Another fine TED talk (this stuff always makes me cry, but I still do it anyway... :-) This time it's by the brilliant percussionist Evelyn Glennie, and includes much insightful wisdom, e.g.:
"Love the art of creating sound..."
"Music is our daily medicine."
...And so inspired by that, we present an idea for a song, or perhaps a business plan/way of life.
I'm always excited by new instruments, as is the aforementioned Dame Evelyn Glennie, who recently gave the first public performance of the Ruskin Rocks. As ever, she rocks. Sadly the video of the live performance has hideously distorted sound (like most rock music :-) which is a shame after they spent £0.33M making it, so I look forward to a proper recording. Evelyn does her best to apologetically explain the difficulty in miking up such a novel instrument, but come on guys - it's not rocket science... I guess staging a quiet acoustic event in front of a large live audience in a marquee at the side of a windy Cumbrian lake was never the sharpest idea on the board.
I've been a long time fan of heavy rock music from around the world since hearing Stephan Micus' delicately evocative album The Music Of Stones which features amazing resonating stone sculptures by Elmar Daucher alongside ancient Chinese stone chimes and sublime soaring shakuhachi.
And since everything in life is just flowing beautifully at the moment, we continue on this theme...
In readiness for the weekend's voyage to Wales, I tuned up all my African bells (well, I marked what pitch they are and grouped them accordingly), now that my obsession with melodic percussion is in full force. I even paired up consonant bells with dun duns in a sonorous D Major combination of A, D and F# (dununba, sangban and kenkeni). For good measure I also packed a couple of cases of bowls, four mbira and two koncovkas in A and D, just so I was ready for anything other musicians might throw at me :-) Then the drums summoned me into another two-hour midnight workout on bougarabou in yet another newfound funky configuration with ideal tuning. Then koncovka joined in too! That proved good practice for the weekend ahead...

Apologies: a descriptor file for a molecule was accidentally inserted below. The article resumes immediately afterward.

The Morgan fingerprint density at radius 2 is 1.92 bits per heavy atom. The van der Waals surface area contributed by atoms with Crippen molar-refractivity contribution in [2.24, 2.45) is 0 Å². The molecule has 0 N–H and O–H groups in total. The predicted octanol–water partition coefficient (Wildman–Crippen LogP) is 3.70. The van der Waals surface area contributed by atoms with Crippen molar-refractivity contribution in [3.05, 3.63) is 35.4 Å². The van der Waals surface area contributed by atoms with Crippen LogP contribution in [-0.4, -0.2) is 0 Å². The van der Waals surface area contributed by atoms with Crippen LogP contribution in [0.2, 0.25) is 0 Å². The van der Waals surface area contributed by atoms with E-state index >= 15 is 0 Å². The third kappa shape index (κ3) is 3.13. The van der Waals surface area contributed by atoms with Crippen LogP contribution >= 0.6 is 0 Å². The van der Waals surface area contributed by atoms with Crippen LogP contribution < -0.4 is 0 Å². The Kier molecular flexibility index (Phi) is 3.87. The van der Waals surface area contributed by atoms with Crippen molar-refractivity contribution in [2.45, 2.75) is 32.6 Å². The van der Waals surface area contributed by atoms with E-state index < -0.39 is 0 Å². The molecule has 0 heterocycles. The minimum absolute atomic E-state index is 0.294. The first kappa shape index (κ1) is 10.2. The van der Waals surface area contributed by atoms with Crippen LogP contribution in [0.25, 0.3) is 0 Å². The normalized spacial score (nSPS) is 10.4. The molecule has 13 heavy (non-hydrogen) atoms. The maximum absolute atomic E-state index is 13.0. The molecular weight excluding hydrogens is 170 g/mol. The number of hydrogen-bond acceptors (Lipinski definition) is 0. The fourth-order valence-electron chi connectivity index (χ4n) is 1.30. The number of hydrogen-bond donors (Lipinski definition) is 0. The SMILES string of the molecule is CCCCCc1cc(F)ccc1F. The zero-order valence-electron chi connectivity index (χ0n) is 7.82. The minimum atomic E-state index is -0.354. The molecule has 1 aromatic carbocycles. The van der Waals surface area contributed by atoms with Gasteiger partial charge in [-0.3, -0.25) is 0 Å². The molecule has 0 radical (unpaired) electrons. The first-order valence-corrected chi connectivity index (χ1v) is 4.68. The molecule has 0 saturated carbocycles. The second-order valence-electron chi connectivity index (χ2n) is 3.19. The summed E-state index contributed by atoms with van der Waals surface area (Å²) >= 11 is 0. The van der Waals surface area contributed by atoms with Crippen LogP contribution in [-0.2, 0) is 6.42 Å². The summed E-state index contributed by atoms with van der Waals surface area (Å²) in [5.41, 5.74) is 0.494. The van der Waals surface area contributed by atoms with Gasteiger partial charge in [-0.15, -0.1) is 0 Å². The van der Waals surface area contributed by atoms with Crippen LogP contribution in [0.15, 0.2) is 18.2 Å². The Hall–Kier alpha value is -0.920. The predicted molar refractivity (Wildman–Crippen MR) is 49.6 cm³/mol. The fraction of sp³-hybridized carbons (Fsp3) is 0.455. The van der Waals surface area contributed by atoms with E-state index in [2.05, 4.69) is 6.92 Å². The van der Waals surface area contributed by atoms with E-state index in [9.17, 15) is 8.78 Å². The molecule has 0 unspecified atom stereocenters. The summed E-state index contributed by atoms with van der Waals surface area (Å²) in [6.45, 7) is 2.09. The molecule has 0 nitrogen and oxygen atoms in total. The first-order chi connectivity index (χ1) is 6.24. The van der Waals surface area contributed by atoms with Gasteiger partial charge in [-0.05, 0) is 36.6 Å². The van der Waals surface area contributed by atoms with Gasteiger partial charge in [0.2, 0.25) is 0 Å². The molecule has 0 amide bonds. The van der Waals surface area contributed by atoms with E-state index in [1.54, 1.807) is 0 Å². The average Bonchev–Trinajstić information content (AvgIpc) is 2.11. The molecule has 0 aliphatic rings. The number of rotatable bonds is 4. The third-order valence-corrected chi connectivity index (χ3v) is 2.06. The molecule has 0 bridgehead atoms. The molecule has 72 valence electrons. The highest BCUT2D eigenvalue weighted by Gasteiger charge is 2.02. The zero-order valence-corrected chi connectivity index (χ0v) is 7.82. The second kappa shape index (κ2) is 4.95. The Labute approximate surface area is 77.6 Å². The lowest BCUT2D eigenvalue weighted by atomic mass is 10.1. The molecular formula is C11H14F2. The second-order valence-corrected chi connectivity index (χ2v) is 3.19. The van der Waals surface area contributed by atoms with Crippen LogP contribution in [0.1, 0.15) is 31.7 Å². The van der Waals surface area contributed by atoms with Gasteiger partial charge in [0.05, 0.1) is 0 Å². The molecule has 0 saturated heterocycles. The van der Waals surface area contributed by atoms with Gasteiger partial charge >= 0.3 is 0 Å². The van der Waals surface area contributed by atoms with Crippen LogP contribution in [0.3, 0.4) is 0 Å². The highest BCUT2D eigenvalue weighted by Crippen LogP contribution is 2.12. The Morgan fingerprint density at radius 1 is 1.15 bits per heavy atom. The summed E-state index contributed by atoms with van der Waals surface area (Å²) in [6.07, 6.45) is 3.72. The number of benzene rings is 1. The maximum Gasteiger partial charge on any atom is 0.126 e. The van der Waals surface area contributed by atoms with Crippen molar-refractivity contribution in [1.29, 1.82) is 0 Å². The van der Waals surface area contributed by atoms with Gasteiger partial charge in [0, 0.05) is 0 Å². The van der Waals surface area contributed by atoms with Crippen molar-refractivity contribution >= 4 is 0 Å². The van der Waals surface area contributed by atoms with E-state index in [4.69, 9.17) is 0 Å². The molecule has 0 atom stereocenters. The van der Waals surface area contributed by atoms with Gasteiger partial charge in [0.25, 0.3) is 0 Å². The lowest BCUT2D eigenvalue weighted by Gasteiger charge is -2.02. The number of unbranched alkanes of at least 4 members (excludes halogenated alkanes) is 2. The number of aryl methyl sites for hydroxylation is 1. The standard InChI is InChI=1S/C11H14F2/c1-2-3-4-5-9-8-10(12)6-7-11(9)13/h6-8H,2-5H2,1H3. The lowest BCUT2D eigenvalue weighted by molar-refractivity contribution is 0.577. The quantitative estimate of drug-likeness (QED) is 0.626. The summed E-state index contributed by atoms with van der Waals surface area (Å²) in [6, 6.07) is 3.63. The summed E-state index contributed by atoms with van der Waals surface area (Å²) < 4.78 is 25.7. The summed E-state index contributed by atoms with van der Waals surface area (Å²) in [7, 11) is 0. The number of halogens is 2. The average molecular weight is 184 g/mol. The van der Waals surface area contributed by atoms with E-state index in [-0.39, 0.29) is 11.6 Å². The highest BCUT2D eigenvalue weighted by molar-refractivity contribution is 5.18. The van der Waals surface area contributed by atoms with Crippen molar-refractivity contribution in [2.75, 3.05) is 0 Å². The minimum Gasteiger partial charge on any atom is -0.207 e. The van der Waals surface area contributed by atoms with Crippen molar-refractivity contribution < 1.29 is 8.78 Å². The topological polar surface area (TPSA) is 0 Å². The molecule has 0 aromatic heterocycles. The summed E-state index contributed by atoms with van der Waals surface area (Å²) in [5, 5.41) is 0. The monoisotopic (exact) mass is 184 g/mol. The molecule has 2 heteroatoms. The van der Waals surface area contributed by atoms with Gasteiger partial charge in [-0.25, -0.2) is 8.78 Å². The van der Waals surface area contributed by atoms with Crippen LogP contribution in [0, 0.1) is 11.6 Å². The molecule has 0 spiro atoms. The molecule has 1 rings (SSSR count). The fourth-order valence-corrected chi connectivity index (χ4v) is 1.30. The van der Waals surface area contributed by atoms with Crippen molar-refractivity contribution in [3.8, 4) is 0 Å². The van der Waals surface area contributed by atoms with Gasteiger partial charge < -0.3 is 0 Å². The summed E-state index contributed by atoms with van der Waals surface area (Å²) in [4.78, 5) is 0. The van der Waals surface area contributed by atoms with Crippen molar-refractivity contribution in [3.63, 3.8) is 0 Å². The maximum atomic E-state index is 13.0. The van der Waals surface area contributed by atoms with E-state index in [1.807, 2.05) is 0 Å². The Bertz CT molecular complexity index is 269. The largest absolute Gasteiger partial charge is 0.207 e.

I was invited by a friend to a musical weekend retreat at Mellowcroft, a secluded haven in the wilderness of mid Wales which offers wild camping on a picturesque twelve acres of private land.
An Away Team of around twelve made the journey out there, including some Vitae Drummers and their friends, along with lotsa drums, bells, balafons, guitars and other instruments and plenty of daily medicine. This was my only proper holiday this year (apart from a weekend at ABCD), since I'm saving pennies for music gear as usual. After spending a blissful summer alone in paradise (in my studio), it was nice to get out to the mountains for some fresh air and scenic natural beauty. The night sky was so sparklingly clear; even though my house in the wilderness is well accustomed to dark skies, a large town nearby casts an orange glow preventing me from seeing The Milky Way, which was clearly visible here.
We had a lovely time and I recommend checking the website, and a review of a recent festival held there. It's great to see some wonderful work being done promoting sustainable development, and the architecture and vibe is truly inspirational. Here are some photos I took, and one by Steve: (most of the time we were too busy drumming to take photos!)
There is a crazy crooked Tree House built around three trees solely from recycled/donated materials. Other yurts and large marquee structures can be found while wandering around the grounds. Near the pond are wood-fired outdoor baths and cute little Drover's Cabin.
The most startling project however is The Classroom, a magical hexagonal Hansel & Gretel-like wooden structure on legs being built in the woods, which we christened with high energy drumming and dance. The acoustics are just right and the cathedral-like hexagonal roof is a joy to behold. This wondrous place will eventually become a centre for music, yoga, classes and skill-sharing, and has fabulous views through wide doorways looking into the forest on one side and up to the mountains on the other.
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© copyleft Malcolm Smith 2010-01-02 - last updated 2010-10-29